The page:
It’s official, Facebook is once again changing its algorithm. The news made social media managers break a sweat all over the world, especially since the algorithm change specifically seemed to target advertisers and business pages. In a nutshell, the Facebook algorithm change was put in place because of rising concerns about the relevance and saturation of our newsfeeds. Thanks to concerns over fake news, too much advertising on the platform and numerous other complaints about the Facebook experience, Zuckerberg announced some sweeping changes to the content that shows in newsfeeds.
It’s expected to drastically cut organic reach for business pages (no real surprise there!) and the amount of time people spend on Facebook is also expected to decline. Even the steadfast strategy of paying to get in front of people on Facebook isn’t going to navigate this latest algorithm change. Paid ads are going to have more reach than organic, yes, but it will potentially be less than before.
Friends and family come first
More emphasis is going to be placed on content from friends and family – and also pages that an individual engages with regularly. So, if you’ve built a strong community around your business page already, then you’re in pretty good standing. However, if you have little to no engagement with your page’s content, then you could be in trouble.
Because the focus has shifted more towards the engagement a post recieves, it could be tempting to try ‘engagement-bait’ techniques. However, Facebook has also announced a crackdown on these kinds of posts and any business found flouting the rules will be given a short, sharp slap on the wrist. Mostly in the form of the post not turning up in users’ news feeds.
Keep it engaging
However, the tried and tested technique of posting engaging content still holds true despite the algorithm changes. You should be doing this as standard, but many businesses do fall short in knowing what content their audience will interact with. Facebook’s recently stated aim is to create meaningful interactions. This can take the form of a poll that really strikes users, a news update that really gets people talking or some useful information that makes people want to share with their friends. It all really depends on your business and your audience.
The easiest way you can work out what content works for your page is to test, test and test again! Especially if you’re just starting out, you should try lots of different types of post to see what gets your users clicking, commenting and liking.
Don’t let them miss a thing…
If your page has built a loyal following, you won’t want them to miss a thing as the algorithm change rolls out. Therefore, you should ask them to select ‘see first’ in their news feed preferences for your page. Don’t be shy as many other business pages will be asking their followers to do the same – if you don’t do it, then your competitor likely will!
Facebook has long been in love with video, so video can be a great way to circumnavigate the algorithm change. To go one better, consider using Facebook Live as it’s expected to work well and possibly benefit from the algorithm change.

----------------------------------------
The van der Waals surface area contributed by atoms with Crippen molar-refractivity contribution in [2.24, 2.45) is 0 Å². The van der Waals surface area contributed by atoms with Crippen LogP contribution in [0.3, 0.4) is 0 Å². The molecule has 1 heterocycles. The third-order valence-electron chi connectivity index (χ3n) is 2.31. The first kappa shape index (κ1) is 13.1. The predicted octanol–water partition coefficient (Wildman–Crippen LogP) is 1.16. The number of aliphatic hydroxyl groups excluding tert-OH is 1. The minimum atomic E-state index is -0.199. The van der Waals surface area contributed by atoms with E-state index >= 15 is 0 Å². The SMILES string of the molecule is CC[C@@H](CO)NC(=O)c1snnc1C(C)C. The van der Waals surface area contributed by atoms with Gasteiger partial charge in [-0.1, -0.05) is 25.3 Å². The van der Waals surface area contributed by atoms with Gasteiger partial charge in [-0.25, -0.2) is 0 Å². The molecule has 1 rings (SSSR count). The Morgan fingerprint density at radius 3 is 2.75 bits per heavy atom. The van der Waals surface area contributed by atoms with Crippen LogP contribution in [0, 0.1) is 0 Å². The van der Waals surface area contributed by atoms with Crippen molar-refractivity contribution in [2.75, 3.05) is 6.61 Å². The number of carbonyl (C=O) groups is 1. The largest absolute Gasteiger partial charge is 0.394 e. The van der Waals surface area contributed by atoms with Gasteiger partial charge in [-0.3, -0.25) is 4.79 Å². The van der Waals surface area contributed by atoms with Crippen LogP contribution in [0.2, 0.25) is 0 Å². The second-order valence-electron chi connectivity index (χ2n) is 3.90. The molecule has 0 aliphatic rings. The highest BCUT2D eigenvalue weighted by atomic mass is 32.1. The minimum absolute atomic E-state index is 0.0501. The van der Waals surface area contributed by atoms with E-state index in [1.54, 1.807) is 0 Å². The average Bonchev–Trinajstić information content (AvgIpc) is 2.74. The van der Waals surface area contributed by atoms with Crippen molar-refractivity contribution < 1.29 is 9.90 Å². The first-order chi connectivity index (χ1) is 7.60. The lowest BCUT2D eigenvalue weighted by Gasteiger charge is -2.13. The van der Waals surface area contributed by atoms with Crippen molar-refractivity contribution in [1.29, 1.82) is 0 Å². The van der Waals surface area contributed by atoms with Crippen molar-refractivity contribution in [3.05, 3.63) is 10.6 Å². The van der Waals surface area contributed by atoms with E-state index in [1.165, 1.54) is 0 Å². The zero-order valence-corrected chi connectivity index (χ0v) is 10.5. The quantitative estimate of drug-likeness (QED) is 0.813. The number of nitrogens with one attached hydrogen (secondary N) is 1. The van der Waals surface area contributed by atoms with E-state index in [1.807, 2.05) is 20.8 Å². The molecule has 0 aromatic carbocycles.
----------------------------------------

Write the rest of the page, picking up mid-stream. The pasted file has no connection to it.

Create a group
You can also consider creating a Facebook group associated with your business. One caveat, however, is to make sure you have enough time to dedicate to moderating and starting discussions in the group.
Because engagement and interaction is so focussed on with the algorithm change, groups which attract a lot of users and discussions will do well. The business page associated with the Facebook group is therefore likely to benefit from it as well.
Splash the cash
Of course, there are paid options as well, if your budget can stretch to it. Paid ads on Facebook will get much more reach than organic ones. However, Facebook will still rank posts that get a lot of interest and interaction higher than ones that don’t. So the point about creating highly engaging content still applies to paid ads.
Diversify your social media
Last but not least, avoid putting all your social media eggs into one basket. Businesses which are present across multiple social media sites are less susceptible to sudden algorithm changes compared to ones with followings solely existing on Facebook. That said, make sure what you share across each channel is different. Use Twitter for short and witty updates, Facebook for longer form posts, Instagram for stunning imagery and so on. If you differentiate your content enough and play to each platform’s strengths, then you give your audience a reason to follow you on each.
Facebook’s algorithm change is just one of a series of changes the platform will likely make in the future as it moves towards prioritising its users’ experience. To really weather the storm that each of these changes brings, you should always be posting good quality, engaging content. Building an audience across multiple platforms can also help future-proof your social media presence. Most of all, placing your customers in the forefront of your mind is probably the best strategy you can follow. It’s a lesson that Facebook has realised, and one that other platforms may be implementing soon.